Negligence cited in 2004 digester collapse
A city contractor must pay the family of a man killed in a 2004 sewage tank accident more than $5 million, a judge ruled Friday.
Mike Cmos Jr. died in May 2004 when the roof of one of three large sewage digesters at Spokane’s wastewater treatment plant collapsed into the tank.
Authorities later discovered the 2.2 million-gallon, concrete digester had been filled too full with sludge, causing the roof to separate from the tank walls.
Cmos, 46, had worked as a maintenance mechanic at the plant for 24 years. Cmos’ family and two men who were injured in the accident filed suit against city contractor CH2M Hill last year.
Spokane County Superior Court Judge Robert Austin blamed negligence for the accident in a 10-page ruling issued Friday. He ordered the company to pay more than $6 million to the victims and their families. The ruling followed a 3 ½-week trial that ended Sept. 30.
According to Austin’s orders, the Cmos estate will receive $2.6 million; Cmos’ widow, Kathy, will receive $2 million; and their daughter, Jennifer, who was 12 when her father died, will receive $650,000.
Mechanic Dan Evans, who suffered several broken bones, including his pelvis, was awarded $1 million.
Operator Larry Michaels, who suffered a serious knee injury, will receive $250,000, while his wife will receive $50,000. In his ruling, Austin agreed the two suffered from post-traumatic stress disorder.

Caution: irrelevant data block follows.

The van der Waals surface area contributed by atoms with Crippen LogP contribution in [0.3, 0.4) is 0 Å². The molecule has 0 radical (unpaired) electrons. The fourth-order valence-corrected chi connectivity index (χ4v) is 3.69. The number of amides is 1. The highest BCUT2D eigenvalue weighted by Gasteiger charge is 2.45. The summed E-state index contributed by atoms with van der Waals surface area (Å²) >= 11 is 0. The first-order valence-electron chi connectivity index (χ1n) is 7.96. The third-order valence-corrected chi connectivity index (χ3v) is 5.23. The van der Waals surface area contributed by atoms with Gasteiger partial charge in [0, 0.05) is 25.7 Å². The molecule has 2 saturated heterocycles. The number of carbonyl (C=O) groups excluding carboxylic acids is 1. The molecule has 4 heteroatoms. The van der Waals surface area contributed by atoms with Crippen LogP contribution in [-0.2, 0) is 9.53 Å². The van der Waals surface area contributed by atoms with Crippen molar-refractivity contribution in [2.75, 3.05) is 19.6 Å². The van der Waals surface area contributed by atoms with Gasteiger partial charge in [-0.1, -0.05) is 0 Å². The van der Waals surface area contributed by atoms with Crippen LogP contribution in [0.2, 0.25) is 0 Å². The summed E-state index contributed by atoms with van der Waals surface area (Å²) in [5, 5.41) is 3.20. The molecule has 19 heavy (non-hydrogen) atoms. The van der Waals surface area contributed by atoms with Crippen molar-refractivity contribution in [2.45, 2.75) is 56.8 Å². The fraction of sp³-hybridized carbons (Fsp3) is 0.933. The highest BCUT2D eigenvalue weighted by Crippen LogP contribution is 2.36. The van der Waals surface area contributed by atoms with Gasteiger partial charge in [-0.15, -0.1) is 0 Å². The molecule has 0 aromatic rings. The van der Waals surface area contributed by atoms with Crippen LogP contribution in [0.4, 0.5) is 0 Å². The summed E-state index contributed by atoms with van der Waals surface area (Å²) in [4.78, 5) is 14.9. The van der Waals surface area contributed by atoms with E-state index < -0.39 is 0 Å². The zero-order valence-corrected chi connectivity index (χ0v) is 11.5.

“We think it’s a good result and a just result,” said Dan Huntington, a Spokane lawyer representing the Cmos family. “It was a complicated and difficult case, but I certainly thought we should win it.”
Cmos, Evans, Michaels and other plant workers were trying to stop a sewage leak May 10, 2004, when the accident occurred.
Evans fell 30 feet from the edge of the tank roof to the ground; Michaels was hit with a wall of sludge. Workers pumped sewage from the tank and recovered Cmos’ body the next day. In a news conference the day of the accident, then-Mayor Jim West said it was “a tragic day for the city of Spokane.”
A mayoral committee found in April 2005 that the accident resulted from “decades of actions and omissions.”
The plant has since hired nine new employees dedicated to improving plant safety. The plant also replaced three tank digesters, including the one that collapsed and killed Cmos, with two 2.85 million-gallon steel tanks that are less prone to failure, according to previously published reports.
The city was fined $222,000 for 16 violations of worker-safety rules and $6,000 for the release of partially treated sewage in the Spokane River as a result of the accident.
Nearly 1,000 people attended a memorial for Cmos, whom friends described as a family man with a love for fishing, playing guitar and brewing his own beer.
A sculpture of Cmos and his daughter was erected near the office entrance at the wastewater treatment plant in September 2006.
Huntington said Cmos died trying to stop sewage from leaking into the Spokane River.
“He was kind of a hero in what happened there,” Huntington said. “It was a terrible tragedy.”
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